Anchors have evolved from the wrapping of a cut tree trunk tossed casually in a hole and tamped with earth, to sophisticated auger type devices placed and installed by heavy truck-borne machinery.
However, in the early days anchors were pretty rudimentary. Let’s examine types of anchors used in the telephone plant and how they functioned:
The Log Anchor, arguably the most traditional and oldest form of steadying guy locations where the cut log was not less than the length of a man and not any less wide than 8-9 inches in diameter. In order to restrain the log from twisting, a hole was drilled in a heavy plank, through which, a strand was threaded so that the iron rod was secure through the log and the tamped earth would maintain the anchor. The base of the log was required to be six feet minimum from the top surface and placed on a 45-degree angle. I’ve heard this anchor being associated with the moniker “deadman” anchor.
This is a typical rock-type anchor for guying, used around the early 1920s up until the ’50s.
Above is a 1926 Ohio Brass Catalogue with anchor types, including the Harpoon style, which is rather unusual.
Nevercreep Anchor, which began to be employed through the 1920s and early 1930s by telephone companies, was a major improvement. It too, was placed in a 45-degree configuration and was required to be six feet or more below the surface of the topsoil surface.
The Everstick Anchor which was another evolution with similar characteristics to the above anchor system but could be “augered” into the earth with a machine installed on a truck. The Nevercreep type required a hole to be dug where it was inserted and then filled and tamped with earth afterwards.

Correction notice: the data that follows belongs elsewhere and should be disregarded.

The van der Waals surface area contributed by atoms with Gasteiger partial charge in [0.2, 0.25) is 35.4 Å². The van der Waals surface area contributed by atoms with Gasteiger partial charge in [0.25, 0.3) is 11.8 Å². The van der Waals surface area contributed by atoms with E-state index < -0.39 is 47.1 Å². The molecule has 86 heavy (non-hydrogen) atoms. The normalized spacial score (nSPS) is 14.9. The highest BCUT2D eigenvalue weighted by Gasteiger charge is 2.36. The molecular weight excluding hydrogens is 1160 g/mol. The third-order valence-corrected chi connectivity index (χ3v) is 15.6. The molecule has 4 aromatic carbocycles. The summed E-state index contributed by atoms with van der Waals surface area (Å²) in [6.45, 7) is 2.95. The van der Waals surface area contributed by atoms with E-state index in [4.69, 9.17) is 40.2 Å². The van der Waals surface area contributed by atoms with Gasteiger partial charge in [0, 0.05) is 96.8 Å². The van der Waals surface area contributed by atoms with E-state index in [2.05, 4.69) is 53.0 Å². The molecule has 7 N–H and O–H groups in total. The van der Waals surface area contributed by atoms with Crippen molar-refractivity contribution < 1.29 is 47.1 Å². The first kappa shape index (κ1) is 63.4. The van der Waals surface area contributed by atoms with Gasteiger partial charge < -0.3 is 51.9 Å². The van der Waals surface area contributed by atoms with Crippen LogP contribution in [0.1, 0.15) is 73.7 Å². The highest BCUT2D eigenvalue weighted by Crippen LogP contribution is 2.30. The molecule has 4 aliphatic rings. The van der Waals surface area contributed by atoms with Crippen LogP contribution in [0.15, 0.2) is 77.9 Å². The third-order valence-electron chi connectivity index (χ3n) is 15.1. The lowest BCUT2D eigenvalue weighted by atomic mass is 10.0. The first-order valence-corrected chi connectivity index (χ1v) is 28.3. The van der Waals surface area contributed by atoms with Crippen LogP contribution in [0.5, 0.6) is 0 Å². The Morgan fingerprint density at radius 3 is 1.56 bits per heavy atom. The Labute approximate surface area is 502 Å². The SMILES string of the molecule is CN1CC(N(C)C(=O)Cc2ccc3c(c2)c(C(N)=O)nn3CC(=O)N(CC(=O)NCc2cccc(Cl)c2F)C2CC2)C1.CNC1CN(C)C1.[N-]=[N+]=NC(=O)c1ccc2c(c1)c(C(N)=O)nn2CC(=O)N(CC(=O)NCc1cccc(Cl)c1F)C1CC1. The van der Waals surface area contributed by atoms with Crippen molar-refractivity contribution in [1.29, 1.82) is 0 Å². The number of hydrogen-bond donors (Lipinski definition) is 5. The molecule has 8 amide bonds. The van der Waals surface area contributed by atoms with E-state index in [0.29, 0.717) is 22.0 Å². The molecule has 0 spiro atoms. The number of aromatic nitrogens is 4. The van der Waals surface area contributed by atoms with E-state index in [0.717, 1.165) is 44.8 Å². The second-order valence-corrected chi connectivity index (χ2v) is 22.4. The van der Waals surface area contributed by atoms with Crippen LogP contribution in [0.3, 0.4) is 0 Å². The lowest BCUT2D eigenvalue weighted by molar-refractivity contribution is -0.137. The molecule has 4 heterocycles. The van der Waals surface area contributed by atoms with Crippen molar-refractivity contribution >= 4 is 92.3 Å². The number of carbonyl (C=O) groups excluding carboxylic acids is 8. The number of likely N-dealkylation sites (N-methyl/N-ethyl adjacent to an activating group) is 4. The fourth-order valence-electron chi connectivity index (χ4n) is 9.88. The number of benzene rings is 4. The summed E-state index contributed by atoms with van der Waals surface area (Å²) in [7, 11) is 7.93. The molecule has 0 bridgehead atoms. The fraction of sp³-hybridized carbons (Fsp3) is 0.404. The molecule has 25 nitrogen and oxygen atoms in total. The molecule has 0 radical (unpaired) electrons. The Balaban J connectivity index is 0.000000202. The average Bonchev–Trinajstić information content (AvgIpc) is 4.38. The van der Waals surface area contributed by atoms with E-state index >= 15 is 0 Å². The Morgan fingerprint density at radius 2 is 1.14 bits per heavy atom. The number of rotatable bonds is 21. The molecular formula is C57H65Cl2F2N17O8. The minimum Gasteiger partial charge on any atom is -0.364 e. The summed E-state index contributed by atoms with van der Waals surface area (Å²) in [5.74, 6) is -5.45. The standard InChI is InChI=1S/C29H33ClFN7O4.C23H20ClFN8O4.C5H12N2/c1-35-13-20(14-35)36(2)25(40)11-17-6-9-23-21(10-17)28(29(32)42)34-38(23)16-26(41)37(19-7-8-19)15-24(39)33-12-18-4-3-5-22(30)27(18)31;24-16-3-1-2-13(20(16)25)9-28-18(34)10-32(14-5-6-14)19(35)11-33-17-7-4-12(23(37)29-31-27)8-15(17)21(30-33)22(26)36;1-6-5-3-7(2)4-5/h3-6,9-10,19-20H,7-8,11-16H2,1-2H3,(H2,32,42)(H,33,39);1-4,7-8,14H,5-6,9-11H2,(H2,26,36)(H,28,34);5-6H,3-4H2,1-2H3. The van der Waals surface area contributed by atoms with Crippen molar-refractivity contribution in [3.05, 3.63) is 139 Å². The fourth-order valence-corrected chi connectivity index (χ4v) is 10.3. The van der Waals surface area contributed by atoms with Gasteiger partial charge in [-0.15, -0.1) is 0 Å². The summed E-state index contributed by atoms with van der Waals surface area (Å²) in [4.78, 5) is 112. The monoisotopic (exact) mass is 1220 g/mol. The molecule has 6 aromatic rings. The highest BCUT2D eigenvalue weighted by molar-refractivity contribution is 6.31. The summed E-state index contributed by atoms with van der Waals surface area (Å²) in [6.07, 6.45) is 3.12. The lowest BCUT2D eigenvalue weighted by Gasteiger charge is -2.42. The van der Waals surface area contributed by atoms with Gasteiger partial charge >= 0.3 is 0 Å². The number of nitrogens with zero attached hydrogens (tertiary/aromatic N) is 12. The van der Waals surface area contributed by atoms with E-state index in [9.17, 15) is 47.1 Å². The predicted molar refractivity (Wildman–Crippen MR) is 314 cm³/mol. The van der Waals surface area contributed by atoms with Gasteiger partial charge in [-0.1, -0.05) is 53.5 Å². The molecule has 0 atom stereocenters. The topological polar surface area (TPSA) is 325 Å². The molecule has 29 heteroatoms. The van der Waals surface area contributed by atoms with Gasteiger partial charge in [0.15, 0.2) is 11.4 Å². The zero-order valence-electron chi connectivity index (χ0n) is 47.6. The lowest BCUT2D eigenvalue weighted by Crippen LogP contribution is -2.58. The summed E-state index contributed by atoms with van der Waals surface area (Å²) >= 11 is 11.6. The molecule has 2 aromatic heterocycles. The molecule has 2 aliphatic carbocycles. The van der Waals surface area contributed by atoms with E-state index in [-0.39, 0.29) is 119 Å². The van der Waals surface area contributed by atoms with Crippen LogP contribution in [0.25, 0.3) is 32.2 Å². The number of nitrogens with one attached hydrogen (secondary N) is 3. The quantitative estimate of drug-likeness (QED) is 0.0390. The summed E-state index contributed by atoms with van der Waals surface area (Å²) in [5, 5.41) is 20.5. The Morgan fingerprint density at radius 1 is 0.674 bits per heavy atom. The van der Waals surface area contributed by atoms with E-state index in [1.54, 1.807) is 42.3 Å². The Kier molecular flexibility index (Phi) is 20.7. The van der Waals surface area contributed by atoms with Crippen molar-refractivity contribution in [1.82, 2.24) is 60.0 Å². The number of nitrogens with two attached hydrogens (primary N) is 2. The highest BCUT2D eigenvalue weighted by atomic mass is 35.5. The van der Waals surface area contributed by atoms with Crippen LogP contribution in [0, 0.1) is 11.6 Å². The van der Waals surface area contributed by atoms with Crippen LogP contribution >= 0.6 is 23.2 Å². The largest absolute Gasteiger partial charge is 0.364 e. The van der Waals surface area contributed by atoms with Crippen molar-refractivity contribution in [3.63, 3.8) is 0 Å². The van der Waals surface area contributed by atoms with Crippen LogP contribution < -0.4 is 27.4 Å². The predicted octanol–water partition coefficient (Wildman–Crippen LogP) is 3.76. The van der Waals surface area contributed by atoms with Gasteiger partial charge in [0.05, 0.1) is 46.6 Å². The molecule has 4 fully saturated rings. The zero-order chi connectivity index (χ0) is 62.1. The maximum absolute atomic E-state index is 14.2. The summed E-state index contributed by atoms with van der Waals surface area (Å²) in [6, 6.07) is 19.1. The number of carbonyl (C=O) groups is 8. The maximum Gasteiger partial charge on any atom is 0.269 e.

Both the Swamp and Rock Anchors were for specific climatological conditions encountered where bare earth was not present. The major difference in a swamp anchor was the introduction of extension links onto the rod or pipe so that firm depth could be established in deep marshes like the Everglades and coastal swamps. The rock anchor was a specialized mountain gear method of using a comparatively short rod–typically a threaded 5/8″ or 3/4″ or even 1″ rod with a nut on the end. The rock would be bored and then the rod inserted. Meanwhile, concrete would be poured into the hole, with the nut on the end securing the rod in one location while the tension pulled on the rod.
Guying single pole corners with a ten pin arm.
Single log type anchor example with open wire lead c. 1890
Screw type anchor typically installed with a motorized vehicle shaft.
Rock anchor in the World War I period.
The “Tree” Guy (and Anchor)
An early single strand light duty tree guy about 1900
The “tree guy” was a more common scene in the early years, but is completely out of favor today, as anchoring of guys to private owner’s arborary is in violation of numerous local laws and ordances. Yet, in the early years up until the 1940s, this means of securing aerial wire, power lines and other utility services pole line stability was seen frequently.
This particular picture is from an unknown source, but clearly shows the typical method by which such an installation of the 1890s-1930s might be afixed to a tree sufficient in strength to guarantee anchoring.
Attaching guys to trees, early 20th Century
Attaching strain plates to poles.
Connecting strand to guy insulators.
REA Specifications for Guy Assemblies
United Telephone (followed REA specs.) pole push brace near Decatur, Texas, 1998. Additional guying was required as line angle geometry crossed Burlington Northern Santa Fe railroad tracks.
With the gracious expanse of specifications available to us through my collection of REA open wire documentation, let’s review some of the unique characteristics of the design of anchors, strand and applications.
Because the strand (or messenger) was used for a multitude of reasons on aerial wire and cable, not simply guys and extended guys, we’re including some of the aspects of this steel cable.